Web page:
The only interesting question on Kony 2012 – why did it get 60 million hits?

March 12, 2012

How can we get better results from working with consultants?

March 12, 2012

Blattman on Kony 2012; weird nutrition; good news on poverty; who needs 'Official Views'?; food modelling; women and blogging; Rodrik v Harvard students; Make Bradford British: Links I liked

March 12, 2012
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‘Let’s suppose for a moment that, on balance, everyone conforms to their worst stereotypes: the badvocacy organization is simplistic, self-aggrandizing, and adolescent; and the academics are so busy being nuanced and obscure that they are useless. (These are not hard things to suppose.) Could, in spite of it all, the KONY 2012 campaign still lead to the right solution? I think the answer might be yes.’ Chris Blattman takes a break from his holiday to shed some light on Kony 2012.

‘There is something odd about the burden of malnutrition. While in hungry households just over a quarter of children Middle East nutritionunder five are too short for their age—a classic symptom of malnutrition—a third are overweight, malnourished in the opposite sense. Tyre is suffering malnutrition and obesity simultaneously.’ The Economist uncovers some striking trends in nutrition in the Middle East (see chart)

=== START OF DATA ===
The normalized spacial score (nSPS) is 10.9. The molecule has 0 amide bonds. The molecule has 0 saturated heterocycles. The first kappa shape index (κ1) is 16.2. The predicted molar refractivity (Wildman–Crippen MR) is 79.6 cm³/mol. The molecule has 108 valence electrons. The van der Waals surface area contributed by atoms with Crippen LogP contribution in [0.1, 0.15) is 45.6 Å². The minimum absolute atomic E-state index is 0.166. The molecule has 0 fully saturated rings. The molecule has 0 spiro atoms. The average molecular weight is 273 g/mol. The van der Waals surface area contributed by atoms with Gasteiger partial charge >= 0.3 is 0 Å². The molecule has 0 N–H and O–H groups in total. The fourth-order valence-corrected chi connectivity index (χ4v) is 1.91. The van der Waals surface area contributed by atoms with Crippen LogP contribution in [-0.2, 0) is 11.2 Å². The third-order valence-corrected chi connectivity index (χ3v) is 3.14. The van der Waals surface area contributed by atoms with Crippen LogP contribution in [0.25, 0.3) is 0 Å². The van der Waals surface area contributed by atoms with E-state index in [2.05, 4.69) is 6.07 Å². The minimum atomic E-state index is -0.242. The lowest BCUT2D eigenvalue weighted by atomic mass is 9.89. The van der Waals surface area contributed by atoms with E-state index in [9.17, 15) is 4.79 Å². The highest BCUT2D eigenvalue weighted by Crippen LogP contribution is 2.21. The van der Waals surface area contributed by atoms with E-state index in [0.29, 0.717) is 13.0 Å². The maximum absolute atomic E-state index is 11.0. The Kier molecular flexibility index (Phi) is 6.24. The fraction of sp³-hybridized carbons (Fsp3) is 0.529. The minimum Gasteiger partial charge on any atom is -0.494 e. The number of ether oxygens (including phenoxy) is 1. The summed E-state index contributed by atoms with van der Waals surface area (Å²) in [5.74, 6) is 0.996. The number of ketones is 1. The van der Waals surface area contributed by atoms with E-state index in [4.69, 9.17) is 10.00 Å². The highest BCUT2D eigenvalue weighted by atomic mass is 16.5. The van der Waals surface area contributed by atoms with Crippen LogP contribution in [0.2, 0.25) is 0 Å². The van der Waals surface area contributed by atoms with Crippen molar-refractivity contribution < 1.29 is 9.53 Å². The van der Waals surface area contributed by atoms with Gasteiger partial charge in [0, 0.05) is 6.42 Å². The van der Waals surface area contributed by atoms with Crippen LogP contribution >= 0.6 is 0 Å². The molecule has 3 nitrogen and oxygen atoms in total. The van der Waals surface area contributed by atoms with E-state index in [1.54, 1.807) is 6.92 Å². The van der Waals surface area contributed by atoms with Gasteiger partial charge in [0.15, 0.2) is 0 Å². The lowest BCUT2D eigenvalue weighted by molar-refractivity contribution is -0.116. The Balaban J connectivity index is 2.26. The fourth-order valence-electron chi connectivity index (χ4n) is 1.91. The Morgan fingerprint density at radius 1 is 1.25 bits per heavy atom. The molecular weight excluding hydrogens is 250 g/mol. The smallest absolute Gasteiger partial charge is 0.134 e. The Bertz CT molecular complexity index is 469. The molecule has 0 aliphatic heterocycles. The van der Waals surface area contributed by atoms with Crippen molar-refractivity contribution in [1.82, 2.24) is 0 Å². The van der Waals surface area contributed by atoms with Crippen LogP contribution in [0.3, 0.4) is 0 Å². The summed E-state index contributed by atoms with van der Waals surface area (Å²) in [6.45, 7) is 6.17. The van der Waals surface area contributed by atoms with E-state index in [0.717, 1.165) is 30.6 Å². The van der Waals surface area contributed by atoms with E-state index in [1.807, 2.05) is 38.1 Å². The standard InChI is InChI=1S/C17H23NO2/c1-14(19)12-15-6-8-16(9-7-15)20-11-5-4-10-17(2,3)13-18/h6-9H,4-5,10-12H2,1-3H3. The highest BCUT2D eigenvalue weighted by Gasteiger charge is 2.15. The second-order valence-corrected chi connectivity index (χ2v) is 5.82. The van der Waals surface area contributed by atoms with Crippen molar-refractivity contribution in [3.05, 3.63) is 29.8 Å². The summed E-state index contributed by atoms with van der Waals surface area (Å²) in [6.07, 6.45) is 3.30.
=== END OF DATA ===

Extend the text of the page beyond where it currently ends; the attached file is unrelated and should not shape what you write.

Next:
Good news on poverty – for the first time ever, it’s falling everywhere (but mainly in China). 6 page backgrounder  from World Bank here. Critique of the numbers from Brookings Institute here [h/t Richard King]

Why must the World Bank, (or big NGOs, I guess) have ‘Official Views’? Fascinating post from Ben Ramalingam

What, you mean modelling might actually get it right sometimes? Tim Wise on Triple Crisis claims to have unlocked the secrets of food prices. Only trouble is his model predicts more price rises and volatility

Abba czar Tom Murphy muses further on women and blogging

Dani Rodrik argues against the ‘fetishization of globalization’ by experimenting on Harvard students……

At last, a progressive(ish) reality TV show – Make Bradford British takes a cross section of one of Britain’s most multicultural and divided cities and sees what happens when they have to live together. Moving and fascinating.

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